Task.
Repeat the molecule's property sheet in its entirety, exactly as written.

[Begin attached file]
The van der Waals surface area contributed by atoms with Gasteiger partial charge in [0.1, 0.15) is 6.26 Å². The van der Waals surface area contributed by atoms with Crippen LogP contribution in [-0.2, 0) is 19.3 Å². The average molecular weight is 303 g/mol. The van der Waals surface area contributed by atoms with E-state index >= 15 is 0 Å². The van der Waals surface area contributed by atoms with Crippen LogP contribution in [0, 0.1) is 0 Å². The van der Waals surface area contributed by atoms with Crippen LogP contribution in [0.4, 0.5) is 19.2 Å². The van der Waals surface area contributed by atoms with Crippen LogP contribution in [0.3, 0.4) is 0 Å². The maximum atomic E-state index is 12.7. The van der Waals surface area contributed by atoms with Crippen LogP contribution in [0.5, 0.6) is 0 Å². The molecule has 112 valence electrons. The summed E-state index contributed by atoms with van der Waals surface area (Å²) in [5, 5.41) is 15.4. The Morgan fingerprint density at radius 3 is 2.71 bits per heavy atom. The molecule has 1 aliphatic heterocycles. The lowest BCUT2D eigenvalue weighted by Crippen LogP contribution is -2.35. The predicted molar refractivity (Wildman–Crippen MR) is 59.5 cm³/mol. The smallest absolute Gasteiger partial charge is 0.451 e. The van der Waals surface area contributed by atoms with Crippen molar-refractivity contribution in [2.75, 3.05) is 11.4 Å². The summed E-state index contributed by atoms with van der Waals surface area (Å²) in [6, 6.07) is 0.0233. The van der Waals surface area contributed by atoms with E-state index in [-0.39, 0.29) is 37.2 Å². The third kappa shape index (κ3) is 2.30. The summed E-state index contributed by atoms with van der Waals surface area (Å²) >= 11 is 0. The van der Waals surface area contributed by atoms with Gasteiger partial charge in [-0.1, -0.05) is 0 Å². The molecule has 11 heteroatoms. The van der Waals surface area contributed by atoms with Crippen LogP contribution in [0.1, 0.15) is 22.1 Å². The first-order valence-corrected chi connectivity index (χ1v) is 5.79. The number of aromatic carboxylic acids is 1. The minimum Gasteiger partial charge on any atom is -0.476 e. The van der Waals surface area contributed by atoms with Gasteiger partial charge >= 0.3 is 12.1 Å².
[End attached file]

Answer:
The van der Waals surface area contributed by atoms with Gasteiger partial charge in [0.1, 0.15) is 6.26 Å². The van der Waals surface area contributed by atoms with Crippen LogP contribution in [-0.2, 0) is 19.3 Å². The average molecular weight is 303 g/mol. The van der Waals surface area contributed by atoms with E-state index >= 15 is 0 Å². The van der Waals surface area contributed by atoms with Crippen LogP contribution in [0, 0.1) is 0 Å². The van der Waals surface area contributed by atoms with Crippen LogP contribution in [0.4, 0.5) is 19.2 Å². The van der Waals surface area contributed by atoms with Crippen LogP contribution in [0.3, 0.4) is 0 Å². The maximum atomic E-state index is 12.7. The van der Waals surface area contributed by atoms with Crippen LogP contribution in [0.5, 0.6) is 0 Å². The molecule has 112 valence electrons. The summed E-state index contributed by atoms with van der Waals surface area (Å²) in [5, 5.41) is 15.4. The Morgan fingerprint density at radius 3 is 2.71 bits per heavy atom. The molecule has 1 aliphatic heterocycles. The lowest BCUT2D eigenvalue weighted by Crippen LogP contribution is -2.35. The predicted molar refractivity (Wildman–Crippen MR) is 59.5 cm³/mol. The smallest absolute Gasteiger partial charge is 0.451 e. The van der Waals surface area contributed by atoms with Crippen molar-refractivity contribution in [2.75, 3.05) is 11.4 Å². The summed E-state index contributed by atoms with van der Waals surface area (Å²) in [6, 6.07) is 0.0233. The van der Waals surface area contributed by atoms with E-state index in [-0.39, 0.29) is 37.2 Å². The third kappa shape index (κ3) is 2.30. The summed E-state index contributed by atoms with van der Waals surface area (Å²) >= 11 is 0. The van der Waals surface area contributed by atoms with Gasteiger partial charge in [-0.1, -0.05) is 0 Å². The molecule has 11 heteroatoms. The van der Waals surface area contributed by atoms with Crippen LogP contribution in [0.1, 0.15) is 22.1 Å². The first-order valence-corrected chi connectivity index (χ1v) is 5.79. The number of aromatic carboxylic acids is 1. The minimum Gasteiger partial charge on any atom is -0.476 e. The van der Waals surface area contributed by atoms with Gasteiger partial charge >= 0.3 is 12.1 Å².